The message box is for communicating with the user and possibly getting a response of some kind that does not envolve typing as InputBox. It can present the user with a short success report at the end of a macro. Also on many occasions it is used to convay bad news of something not going exactly as planned. Specifically in the latter scenario you typically have to write several lines of code on how to branch out of the main flow. This lead me to write this enhanced version of a message box.
This version requires for a declaration of a (public) constant sAppName value that is used as the message box title. Also the function uses the pStopper procedure if termination is designated. Here is the code with the required declaration:
Public Const sAppName = "MyApp"
Public Function pMsgbox(sPrompt As String, _
Optional nButtons As Long = 0, _
Optional bEnd As Boolean = False, _
Optional bErrClear As Boolean = True) As Variant
' not clearing errors will also display error details
If bErrClear Then Err.Clear
If Err.Number Then sPrompt = sPrompt & "||Error #: " & CStr(Err.Number) & "|Source: " & Err.Source & "|Description: " & Err.Description
' pipes for new lines, more thans for tabs and clean out CRs
sPrompt = Replace(Replace(Replace(sPrompt, "|", vbLf), ">", vbTab), vbCr, vbNullString)
While Left(sPrompt, 1) = vbLf
sPrompt = Mid(sPrompt, 2)
While Right(sPrompt, 1) = vbLf
sPrompt = Left(sPrompt, Len(sPrompt) - 1)
' show what is happening behind the dialog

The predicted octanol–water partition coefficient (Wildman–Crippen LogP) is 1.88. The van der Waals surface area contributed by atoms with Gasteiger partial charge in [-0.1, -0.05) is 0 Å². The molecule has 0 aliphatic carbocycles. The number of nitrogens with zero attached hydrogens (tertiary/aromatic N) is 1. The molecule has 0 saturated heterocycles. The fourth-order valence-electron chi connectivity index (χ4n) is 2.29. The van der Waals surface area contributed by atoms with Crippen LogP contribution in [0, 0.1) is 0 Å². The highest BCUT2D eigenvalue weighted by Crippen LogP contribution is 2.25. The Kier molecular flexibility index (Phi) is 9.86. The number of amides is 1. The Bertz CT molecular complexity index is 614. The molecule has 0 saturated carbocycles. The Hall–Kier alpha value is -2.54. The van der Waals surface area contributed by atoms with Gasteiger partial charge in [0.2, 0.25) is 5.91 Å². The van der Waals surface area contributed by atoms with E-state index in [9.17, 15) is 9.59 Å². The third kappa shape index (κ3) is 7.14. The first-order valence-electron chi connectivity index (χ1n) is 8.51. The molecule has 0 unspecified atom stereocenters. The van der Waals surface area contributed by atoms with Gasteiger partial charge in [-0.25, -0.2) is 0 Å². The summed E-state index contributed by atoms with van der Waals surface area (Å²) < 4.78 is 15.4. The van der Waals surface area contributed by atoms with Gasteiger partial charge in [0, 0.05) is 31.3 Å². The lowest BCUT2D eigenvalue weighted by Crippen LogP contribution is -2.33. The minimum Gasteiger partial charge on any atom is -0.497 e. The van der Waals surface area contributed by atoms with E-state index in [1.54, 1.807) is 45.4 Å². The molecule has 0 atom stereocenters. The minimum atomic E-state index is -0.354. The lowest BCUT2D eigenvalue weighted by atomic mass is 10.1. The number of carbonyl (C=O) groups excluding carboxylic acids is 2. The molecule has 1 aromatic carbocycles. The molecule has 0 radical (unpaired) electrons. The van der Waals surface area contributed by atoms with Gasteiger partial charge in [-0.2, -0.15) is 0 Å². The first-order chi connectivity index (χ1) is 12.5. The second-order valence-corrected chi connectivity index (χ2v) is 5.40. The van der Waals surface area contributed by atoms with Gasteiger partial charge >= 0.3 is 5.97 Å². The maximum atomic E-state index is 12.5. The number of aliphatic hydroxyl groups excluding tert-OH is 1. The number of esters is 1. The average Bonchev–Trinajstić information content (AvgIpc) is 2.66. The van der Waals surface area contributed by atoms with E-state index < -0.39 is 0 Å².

Dim bASU As Boolean
bASU = Application.ScreenUpdating
Application.ScreenUpdating = True
pMsgbox = MsgBox(sPrompt, nButtons, sAppName)
If bEnd Then pStopper
Application.ScreenUpdating = bASU
The function accepts the same two first parameters as the standard MsgBox and returns the same values.
Parameter sPrompt is the only one required. It is the text to be displayed. However this text can contain formatting characters; you can use pipe “|” to create a new line and greater than “>” to intend with a tab character.
You might want to declare a string variable that collects a report from along the macro process and then display it at the end of the process.
Parameter nButtons accepts the same combinations as the standard MsgBox (such as vbQuestion+vbYesNo).
Parameter bEnd can be set to True (default is False) in order for the procedure to terminate the macro using pStopper.
Parameter bErrClear can be set to False to display the current error number, source and description as a formatted addition to the sPrompt string. By default error status is cleared and the calling macro does not get the error status back from pMsgBox.
The last two parameters in unison can be used for intelligent error handling of calling procedures.